Government seeks to limit First Amendment application to False Claims Act under Caronia
Off-label prescriptions are common among physicians, occurring between 15 percent and 50 percent of the time for any given drug. However, under the False Claims Act (“FCA”), a non-healthcare provider can violate the FCA by engaging in off-label marketing that causes or induces physicians to prescribe drugs for non-FDA approved uses to patients using Medicare, Medicaid or other government programs.
In 2012, however, in U.S. v. Caronia, the Second Circuit ruled that off-label promotion by an individual may be constitutionally-protected commercial speech if it is truthful and non-misleading. In Caronia, a pharmaceutical company employee who organized speaker programs was convicted of conspiring to distribute a misbranded drug in interstate commerce. The drug was approved for treating adults up to age 65 for certain conditions associated with narcolepsy. However, the drug also demonstrated effectiveness for other indications, which were not approved by the FDA. Caronia was recorded advising physicians that the drug could also be used to treat a variety of off-label conditions and that it was effective in an increased age demographic. Subsequently, the Government brought criminal charges against Caronia for marketing a misbranded drug in violation of the Food, Drug and Cosmetic Act and for conspiring to market a misbranded drug, arising from the off-label promotion. After evidence demonstrated the truthfulness of Caronia’s statements, the court held that the statements were protected commercial speech.
To overcome this broad First Amendment protection established in Caronia, the Government now frequently pleads that off-label marketing was either false or misleading. In an attempt to further distance itself from Caronia, the Government filed a Statement of Interest late last year seeking to completely bar the First Amendment protections as applied to the FCA in U.S. ex rel. Cestra, et al. v. Cephalon, Inc. In Cestra, the defendant filed a motion to dismiss, arguing, among other things, that its alleged off-label promotion with regard to FCA violations was protected speech under the First Amendment pursuant to Caronia. In its Statement of Interest, the Government argued that an off-label promotion FCA case does not implicate the free speech concerns because under the FCA it is “irrelevant whether a party causes the submission of a false claim by words, by conduct, or by a combination of both.” In other words, even though speech is the means by which the false claim is submitted, the First Amendment is not applicable. The Government also seeks to limit the First Amendment defense to criminal prosecutions and eliminate it from the civil actions where the Government has recovered billions of dollars for off-label promotion of pharmaceutical products.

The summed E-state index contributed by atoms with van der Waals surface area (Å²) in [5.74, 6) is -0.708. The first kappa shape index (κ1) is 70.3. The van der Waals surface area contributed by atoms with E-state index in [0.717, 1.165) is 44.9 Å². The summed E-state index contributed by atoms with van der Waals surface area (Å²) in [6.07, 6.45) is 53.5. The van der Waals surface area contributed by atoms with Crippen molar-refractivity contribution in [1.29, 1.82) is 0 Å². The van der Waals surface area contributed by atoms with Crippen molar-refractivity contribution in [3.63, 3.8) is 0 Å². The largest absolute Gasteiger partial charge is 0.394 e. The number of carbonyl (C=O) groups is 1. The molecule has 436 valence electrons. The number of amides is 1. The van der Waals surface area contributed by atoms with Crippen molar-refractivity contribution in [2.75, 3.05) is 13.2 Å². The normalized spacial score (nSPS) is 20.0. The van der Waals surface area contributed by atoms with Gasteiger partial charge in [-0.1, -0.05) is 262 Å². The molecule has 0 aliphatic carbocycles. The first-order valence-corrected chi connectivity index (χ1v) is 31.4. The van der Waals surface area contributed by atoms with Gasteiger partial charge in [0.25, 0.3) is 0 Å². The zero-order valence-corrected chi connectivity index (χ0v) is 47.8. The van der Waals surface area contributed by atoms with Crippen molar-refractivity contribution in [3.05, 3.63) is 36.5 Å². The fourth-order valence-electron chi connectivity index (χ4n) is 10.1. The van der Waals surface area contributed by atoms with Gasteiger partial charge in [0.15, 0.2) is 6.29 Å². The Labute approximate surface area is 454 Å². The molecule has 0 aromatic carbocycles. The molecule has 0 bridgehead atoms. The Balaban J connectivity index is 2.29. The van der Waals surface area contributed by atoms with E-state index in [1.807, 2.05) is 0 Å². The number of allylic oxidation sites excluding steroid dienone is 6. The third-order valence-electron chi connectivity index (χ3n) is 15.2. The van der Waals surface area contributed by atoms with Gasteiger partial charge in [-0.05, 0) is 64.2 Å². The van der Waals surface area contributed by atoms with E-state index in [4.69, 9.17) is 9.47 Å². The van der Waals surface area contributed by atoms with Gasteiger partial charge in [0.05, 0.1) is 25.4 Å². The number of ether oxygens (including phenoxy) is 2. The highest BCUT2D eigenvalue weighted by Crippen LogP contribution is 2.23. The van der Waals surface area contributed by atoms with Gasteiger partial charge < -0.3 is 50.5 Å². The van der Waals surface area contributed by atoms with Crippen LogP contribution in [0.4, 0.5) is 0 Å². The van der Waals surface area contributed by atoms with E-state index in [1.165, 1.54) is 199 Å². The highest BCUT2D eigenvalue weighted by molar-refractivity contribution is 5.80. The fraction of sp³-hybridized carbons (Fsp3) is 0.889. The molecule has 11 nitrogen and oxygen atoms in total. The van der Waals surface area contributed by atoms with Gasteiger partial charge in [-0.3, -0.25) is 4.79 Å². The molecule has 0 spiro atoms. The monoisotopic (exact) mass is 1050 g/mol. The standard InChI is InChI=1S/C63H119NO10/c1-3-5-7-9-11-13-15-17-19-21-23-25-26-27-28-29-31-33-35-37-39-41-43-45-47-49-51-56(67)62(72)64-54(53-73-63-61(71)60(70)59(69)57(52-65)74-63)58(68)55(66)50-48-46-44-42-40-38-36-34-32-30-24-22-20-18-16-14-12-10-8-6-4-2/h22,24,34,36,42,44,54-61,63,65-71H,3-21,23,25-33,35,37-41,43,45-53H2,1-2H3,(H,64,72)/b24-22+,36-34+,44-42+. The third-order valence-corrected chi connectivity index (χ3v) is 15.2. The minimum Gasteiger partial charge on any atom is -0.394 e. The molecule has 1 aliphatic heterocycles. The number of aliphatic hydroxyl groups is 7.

The U.S. District Court for the Southern District of New York has not yet ruled on the motion to dismiss in the Cestra case and it is unclear whether the court will address the issues raised in the Government’s Statement of Interest relating to FCA claims. If the court finds the speech at issue false and misleading, the First Amendment concerns will be moot. No other courts have directly addressed the application of the First Amendment to the FCA. However, should the Government’s position be accepted, it will undoubtedly diminish the impact of the Caronia case. If the court rejects the Government’s argument, it will be more difficult for the Government to establish FCA liability for the off-label promotion of pharmaceutical products and medical devices. Many times such promotion is supported by studies establishing the efficacy and safety of such use – even without FDA approval. In such cases, it may be difficult for the Government to prove that the commercial speech is false and misleading. Saul Ewing will continue to monitor updates on this topic.